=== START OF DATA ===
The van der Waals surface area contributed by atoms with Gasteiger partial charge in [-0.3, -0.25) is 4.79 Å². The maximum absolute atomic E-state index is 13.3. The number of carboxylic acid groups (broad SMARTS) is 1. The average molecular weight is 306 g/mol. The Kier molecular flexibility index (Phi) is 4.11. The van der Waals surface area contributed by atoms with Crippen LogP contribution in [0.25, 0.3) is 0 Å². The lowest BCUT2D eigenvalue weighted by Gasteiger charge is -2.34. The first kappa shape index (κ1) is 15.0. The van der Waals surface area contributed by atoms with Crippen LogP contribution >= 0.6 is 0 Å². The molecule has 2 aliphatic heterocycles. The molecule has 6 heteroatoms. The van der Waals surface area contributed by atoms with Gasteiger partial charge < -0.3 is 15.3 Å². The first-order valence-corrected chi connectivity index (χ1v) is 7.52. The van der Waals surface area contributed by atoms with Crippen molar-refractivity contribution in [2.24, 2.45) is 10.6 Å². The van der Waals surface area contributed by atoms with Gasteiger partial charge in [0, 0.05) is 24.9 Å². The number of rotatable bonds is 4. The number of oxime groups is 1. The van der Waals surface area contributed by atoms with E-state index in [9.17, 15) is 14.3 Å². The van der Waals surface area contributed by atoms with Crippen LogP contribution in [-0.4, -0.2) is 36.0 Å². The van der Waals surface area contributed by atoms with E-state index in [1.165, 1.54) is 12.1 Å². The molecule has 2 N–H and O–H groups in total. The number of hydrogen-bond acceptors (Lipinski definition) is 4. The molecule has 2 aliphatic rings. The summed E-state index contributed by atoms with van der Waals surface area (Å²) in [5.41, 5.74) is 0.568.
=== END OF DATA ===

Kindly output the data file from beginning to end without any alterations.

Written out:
The van der Waals surface area contributed by atoms with Gasteiger partial charge in [-0.3, -0.25) is 4.79 Å². The maximum absolute atomic E-state index is 13.3. The number of carboxylic acid groups (broad SMARTS) is 1. The average molecular weight is 306 g/mol. The Kier molecular flexibility index (Phi) is 4.11. The van der Waals surface area contributed by atoms with Crippen LogP contribution in [0.25, 0.3) is 0 Å². The lowest BCUT2D eigenvalue weighted by Gasteiger charge is -2.34. The first kappa shape index (κ1) is 15.0. The van der Waals surface area contributed by atoms with Crippen LogP contribution >= 0.6 is 0 Å². The molecule has 2 aliphatic heterocycles. The molecule has 6 heteroatoms. The van der Waals surface area contributed by atoms with Gasteiger partial charge < -0.3 is 15.3 Å². The first-order valence-corrected chi connectivity index (χ1v) is 7.52. The van der Waals surface area contributed by atoms with Crippen molar-refractivity contribution in [2.24, 2.45) is 10.6 Å². The van der Waals surface area contributed by atoms with Gasteiger partial charge in [0, 0.05) is 24.9 Å². The number of rotatable bonds is 4. The number of oxime groups is 1. The van der Waals surface area contributed by atoms with E-state index in [9.17, 15) is 14.3 Å². The van der Waals surface area contributed by atoms with Crippen LogP contribution in [-0.4, -0.2) is 36.0 Å². The van der Waals surface area contributed by atoms with E-state index in [1.165, 1.54) is 12.1 Å². The molecule has 2 N–H and O–H groups in total. The number of hydrogen-bond acceptors (Lipinski definition) is 4. The molecule has 2 aliphatic rings. The summed E-state index contributed by atoms with van der Waals surface area (Å²) in [5.41, 5.74) is 0.568.